Conquest and Survival in Colonial Guatemala: A Historical Geography of the Cuchumatán Highlands, 1500-1821


254 pages
Contains Illustrations, Bibliography, Index
ISBN 0-7735-0433-8




Reviewed by Ashley Thomson

Ashley Thomson is a full librarian at Laurentian University and co-editor or co-author of nine books, most recently Margaret Atwood: A Reference Guide, 1988-2005.


Stop. If you’re skimming CBRA and you’re tempted to skip this book because of its title, read on.

True, the Cuchumatán highlands located to the northwest of present-day Guatemala City are not well known. Moreover, historical geography is not, as Lovell concedes in his introduction, part of the mainstream of the discipline. Nonetheless, Lovell, currently a member of the Geography Department of Queen’s University, has given us a study whose significance should not be overlooked.

Based on his own Ph.D. research at the University of Alberta as well as on subsequent archival work, Lovell’s study focuses specifically on the changing nature of land-life relationships and on the evolution of the Cuchumatán cultural landscape from the period just before the Spanish conquest until the independence of Guatemala a little more than 300 years later.

The book is divided into three major sections: the first examines the current regional setting; the second, the period of Spanish contact and conquest (1500-1541); and the third, by far the longest, the Colonial experience (1541-1821).

It is Lovell’s view that the impact of the Spanish conquest on the natives of this region was different from what might be supposed by someone familiar with studies on less peripheral areas of the Spanish empire, such as Mexico and Peru.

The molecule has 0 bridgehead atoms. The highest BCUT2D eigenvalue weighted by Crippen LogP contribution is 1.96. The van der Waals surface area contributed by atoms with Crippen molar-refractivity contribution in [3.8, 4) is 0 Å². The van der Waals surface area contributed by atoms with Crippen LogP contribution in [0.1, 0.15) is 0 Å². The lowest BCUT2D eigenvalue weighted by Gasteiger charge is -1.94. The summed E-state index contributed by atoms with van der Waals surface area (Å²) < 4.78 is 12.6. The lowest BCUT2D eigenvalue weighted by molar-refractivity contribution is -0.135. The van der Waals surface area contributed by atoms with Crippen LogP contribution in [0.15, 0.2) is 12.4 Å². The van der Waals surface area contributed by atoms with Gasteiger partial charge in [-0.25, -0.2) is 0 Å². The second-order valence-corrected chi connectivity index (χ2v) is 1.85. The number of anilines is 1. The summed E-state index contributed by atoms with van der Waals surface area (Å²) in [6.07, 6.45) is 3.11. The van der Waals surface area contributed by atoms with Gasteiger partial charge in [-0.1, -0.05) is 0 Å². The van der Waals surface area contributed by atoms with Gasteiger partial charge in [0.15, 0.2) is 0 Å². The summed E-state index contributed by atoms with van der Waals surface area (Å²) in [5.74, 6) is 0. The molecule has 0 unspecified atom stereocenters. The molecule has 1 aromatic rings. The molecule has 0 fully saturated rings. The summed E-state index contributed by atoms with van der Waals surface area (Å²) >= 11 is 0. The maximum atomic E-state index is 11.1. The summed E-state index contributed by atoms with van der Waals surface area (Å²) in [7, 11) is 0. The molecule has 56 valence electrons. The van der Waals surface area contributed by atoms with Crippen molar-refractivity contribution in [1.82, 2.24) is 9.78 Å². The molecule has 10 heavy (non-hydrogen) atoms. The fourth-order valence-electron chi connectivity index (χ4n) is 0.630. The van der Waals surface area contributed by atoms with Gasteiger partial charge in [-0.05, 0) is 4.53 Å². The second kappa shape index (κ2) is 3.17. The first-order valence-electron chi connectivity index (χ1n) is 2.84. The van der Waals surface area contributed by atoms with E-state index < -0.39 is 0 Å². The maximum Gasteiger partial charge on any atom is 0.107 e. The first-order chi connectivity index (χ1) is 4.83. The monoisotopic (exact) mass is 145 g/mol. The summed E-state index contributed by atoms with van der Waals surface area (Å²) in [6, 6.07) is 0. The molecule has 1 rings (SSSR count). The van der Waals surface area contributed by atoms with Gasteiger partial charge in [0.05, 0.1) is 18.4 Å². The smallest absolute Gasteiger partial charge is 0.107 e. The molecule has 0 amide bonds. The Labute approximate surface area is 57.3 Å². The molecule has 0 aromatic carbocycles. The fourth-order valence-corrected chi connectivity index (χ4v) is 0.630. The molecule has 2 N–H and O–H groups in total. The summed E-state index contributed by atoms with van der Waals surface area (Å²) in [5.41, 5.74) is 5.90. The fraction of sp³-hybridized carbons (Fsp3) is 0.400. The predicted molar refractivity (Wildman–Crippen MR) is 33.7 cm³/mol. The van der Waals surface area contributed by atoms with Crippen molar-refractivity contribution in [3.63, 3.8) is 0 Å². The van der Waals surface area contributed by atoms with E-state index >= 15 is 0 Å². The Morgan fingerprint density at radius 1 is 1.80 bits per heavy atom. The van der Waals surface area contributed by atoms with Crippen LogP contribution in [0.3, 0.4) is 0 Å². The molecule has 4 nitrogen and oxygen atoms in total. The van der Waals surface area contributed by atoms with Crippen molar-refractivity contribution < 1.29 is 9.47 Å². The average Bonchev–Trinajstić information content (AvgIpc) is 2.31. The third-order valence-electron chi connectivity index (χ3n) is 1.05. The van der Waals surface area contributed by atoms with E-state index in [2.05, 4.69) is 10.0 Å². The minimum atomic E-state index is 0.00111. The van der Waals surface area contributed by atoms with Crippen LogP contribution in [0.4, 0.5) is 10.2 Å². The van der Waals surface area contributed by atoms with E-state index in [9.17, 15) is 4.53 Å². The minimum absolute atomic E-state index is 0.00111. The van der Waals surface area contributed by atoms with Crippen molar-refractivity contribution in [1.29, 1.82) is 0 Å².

To be sure, the conquest was a bloody one, shortly thereafter to be followed by a policy of Congregación, whereby, in the interests of secular and ecclesiastic efficiency, natives were herded together into little settlements. Once relocated, most natives were exploited, as they were in more central parts of the Spanish empire, as sources of labour.

And yet, because of the region’s limited economic potential, the natives of the Cuchumatán highlands were able to survive as indigenous groups, being allowed by their conquerors to live as groups within each settlement, to drift off the settlements back to their original homes, to retain their religion, and to use Spanish law to protect themselves against the conqueror.

The real threat to the survival of the natives as indigenous people, Lovell suggests, was created not by Spanish depravity and greed but inadvertently through the introduction of many old world diseases to which the natives were immunologically defenseless. During the period of study, such diseases decimated the native population.

While one regrets that Lovell did not look at other factors that may well have affected the survival of native culture — I do not know how, as a Canadian, he could have ignored the role of language — one can still appreciate this study, written in such a graceful style (complete with excerpts from the poetry of T.S. Eliot), with accompanying maps, photographs, and a glossary of Spanish terms.

Lovell’s book is then not only informative but enjoyable, deserving much more than a casual examination from any reader.


Lovell, W. George, “Conquest and Survival in Colonial Guatemala: A Historical Geography of the Cuchumatán Highlands, 1500-1821,” Canadian Book Review Annual Online, accessed May 21, 2024,